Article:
William Sinclair Pettet Reid

1912 - 2002


Given by John Reid on 17 Decamber 2002

We are here today to celebrate the life of my father, Bill Reid.

Bill was born in Bath, Somerset in 1912. He moved to Willenhall in the Midlands when my grandfather, also Bill Reid, left Stothert and Pitt to work for Wellman Smith Owen in Darlaston. Old Bill was a Scott and a foreman electrician. Both firms made cranes.

My Dad, young Bill, started as an apprentice draughtsman with Wellman’s in September 1927. His first job was to check the washers on a crane. It was one of the cranes that would be used to build the Sydney Harbour Bridge. During the war he was an engineering design draughtsman with Chance Bros of Smethwick. They made optical glass – bomb-sights and tank periscopes and so on.

One of my earliest memories of Dad is standing outside our air-raid shelter in the dark during an air-raid, listening to the distant crump of the bombs falling on Birmingham. He was telling me about the different sounds of the aircraft – German bombers had a different engine noise to our planes. I can remember him putting up the light-proof shutters on the windows. He had made them himself so I am quite sure they were absolutely lightproof. He was an air-raid warden and it was his job to check that no one in the street was showing any stray light.

During the war he rode a motorbike and sidecar to work. He had the carburettor tuned to a very light mixture so that he could save his petrol coupons and use them to get us to Aberdovy in Wales for our holidays. He had made a special little seat for me in the sidecar behind where Mum used to sit. When we started on our first Welsh hill the carby wasn’t up to it and I remember Mum and I having to get out and walk up the hill. I must have been about 5 at the time.

After the war, in 1946, Mum and Dad decided to emigrate to Australia. They thought it would be more of an adventure to get off the boat in Perth and travel by train to the Eastern States where Dad already had a job teed up with BHP in Newcastle. Unfortunately there was 6 week train strike and Dad had to get a job locally – we didn’t finally go east until1952.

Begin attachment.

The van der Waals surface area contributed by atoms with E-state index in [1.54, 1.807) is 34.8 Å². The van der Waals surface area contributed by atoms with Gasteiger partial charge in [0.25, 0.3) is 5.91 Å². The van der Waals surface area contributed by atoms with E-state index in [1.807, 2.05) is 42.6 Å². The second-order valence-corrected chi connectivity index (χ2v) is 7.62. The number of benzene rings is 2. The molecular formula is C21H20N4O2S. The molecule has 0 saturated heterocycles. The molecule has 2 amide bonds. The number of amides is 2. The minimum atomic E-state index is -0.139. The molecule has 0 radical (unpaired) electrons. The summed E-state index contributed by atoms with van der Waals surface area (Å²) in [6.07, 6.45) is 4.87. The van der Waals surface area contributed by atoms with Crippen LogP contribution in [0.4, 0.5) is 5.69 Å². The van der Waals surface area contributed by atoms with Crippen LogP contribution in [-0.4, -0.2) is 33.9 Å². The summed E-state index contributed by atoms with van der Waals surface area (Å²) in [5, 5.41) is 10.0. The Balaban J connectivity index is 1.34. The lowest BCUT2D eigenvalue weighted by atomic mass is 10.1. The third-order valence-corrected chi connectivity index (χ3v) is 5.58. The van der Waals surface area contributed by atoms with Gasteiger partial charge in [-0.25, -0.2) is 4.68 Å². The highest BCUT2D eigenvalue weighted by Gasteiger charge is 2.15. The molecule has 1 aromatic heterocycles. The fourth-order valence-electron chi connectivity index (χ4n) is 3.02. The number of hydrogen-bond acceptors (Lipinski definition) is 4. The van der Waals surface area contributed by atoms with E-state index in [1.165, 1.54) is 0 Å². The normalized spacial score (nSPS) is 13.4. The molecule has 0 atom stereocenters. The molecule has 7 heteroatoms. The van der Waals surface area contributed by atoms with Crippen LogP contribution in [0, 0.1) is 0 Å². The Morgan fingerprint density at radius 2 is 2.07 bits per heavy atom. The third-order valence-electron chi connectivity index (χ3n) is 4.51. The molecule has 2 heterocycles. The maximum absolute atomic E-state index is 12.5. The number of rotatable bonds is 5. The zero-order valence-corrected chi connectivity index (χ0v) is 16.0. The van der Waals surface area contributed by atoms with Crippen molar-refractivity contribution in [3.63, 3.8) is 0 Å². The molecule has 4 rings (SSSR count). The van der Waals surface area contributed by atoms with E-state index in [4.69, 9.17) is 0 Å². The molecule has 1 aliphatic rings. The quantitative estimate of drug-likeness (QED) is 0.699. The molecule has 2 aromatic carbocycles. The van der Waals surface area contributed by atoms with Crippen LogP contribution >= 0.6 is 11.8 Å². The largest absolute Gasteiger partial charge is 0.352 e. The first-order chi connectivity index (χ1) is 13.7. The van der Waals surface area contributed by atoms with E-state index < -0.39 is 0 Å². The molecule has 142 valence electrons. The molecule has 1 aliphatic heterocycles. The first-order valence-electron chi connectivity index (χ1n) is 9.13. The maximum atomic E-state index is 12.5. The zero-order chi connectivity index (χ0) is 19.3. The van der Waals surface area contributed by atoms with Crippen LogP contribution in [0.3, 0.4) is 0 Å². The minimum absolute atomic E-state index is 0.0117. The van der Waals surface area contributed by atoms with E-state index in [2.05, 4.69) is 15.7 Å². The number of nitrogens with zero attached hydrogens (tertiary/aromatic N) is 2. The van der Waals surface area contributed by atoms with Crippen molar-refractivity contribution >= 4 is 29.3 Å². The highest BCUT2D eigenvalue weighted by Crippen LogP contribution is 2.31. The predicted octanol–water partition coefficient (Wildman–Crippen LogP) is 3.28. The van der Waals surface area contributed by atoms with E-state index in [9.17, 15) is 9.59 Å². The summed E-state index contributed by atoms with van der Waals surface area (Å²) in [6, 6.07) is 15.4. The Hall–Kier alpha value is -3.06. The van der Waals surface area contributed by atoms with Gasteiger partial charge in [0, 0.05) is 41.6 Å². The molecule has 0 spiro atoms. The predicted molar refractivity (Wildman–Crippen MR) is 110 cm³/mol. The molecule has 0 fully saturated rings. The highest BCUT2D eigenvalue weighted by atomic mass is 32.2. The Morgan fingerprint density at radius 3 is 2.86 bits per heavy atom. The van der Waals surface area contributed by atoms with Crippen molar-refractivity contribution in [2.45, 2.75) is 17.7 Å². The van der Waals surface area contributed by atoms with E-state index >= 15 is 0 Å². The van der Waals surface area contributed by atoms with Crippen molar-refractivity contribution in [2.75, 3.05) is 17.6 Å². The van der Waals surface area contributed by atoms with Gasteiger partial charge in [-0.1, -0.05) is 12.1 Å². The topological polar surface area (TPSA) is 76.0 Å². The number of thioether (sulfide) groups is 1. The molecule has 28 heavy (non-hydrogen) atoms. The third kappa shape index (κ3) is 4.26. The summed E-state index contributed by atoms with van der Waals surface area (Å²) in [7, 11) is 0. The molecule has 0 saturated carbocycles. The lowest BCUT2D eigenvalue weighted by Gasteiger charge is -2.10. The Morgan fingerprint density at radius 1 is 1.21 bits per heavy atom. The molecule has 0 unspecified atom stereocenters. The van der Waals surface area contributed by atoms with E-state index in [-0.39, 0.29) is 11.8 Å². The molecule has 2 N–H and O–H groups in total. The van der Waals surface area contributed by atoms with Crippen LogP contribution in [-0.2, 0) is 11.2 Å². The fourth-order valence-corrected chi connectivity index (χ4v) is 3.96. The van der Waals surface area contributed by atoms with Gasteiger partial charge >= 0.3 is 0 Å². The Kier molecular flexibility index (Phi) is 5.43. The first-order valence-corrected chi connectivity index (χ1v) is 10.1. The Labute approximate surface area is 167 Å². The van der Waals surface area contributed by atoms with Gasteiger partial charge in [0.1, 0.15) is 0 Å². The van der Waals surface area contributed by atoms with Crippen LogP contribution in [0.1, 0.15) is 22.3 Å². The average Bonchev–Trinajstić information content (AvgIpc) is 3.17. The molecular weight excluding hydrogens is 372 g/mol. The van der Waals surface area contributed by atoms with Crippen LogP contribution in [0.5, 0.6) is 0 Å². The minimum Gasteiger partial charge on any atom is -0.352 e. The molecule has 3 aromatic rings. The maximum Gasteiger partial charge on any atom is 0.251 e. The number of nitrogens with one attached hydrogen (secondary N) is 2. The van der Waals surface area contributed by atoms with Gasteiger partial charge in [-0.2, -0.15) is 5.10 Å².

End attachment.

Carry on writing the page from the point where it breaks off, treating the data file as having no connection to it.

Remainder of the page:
In the West Dad bought a block of land for 50 pounds and constructed a weatherboard “Tool and Storage Shed”. He made it 30’ X 12’ because that was the maximum size you could build without a permit. There were lots of silly restrictions around left over from the war and the whole suburb around us was full of fibro-cement storage sheds and garages with families living in them. Being a Brit, Dad couldn’t handle the idea of a galvanized iron roof so he put tiles on our shed. We moved in with sugar bags over the holes where the windows were going to go. He paid for bits and pieces out of his pay packet as he went along. Later on he took out a small loan to put on a front and back veranda and a bath room and so on. A few years ago I went back and had a look at Ada Street, Waterman. It now has street lights and footpaths and all the fibro garages have long gone but Dad’s tool and storage shed is still there and still lived in.

As the years went by Australia became more affluent and so did we. We moved East where there was more industry and better jobs – first at the Pulp in Burnie and then later at EZ in Hobart. He went on to complete two more houses.

Unlike our mother who would catch various “isms” from time to time, Dad was never an ideologue or a true believer or a joiner. He was unreligious and apolitical. I never knew him to discuss either topic unless pressed. He had a single superstition – he would not wear or own anything green. Apart from that single aberration (and perhaps drinking too much whisky on Christmas Day) his life was based on commonsense and common decency. He loved a good book, a good song and good company. He was clever and capable but perhaps too inclined to hide his light under a bushel.

He was a thoroughly decent human being and a great Dad.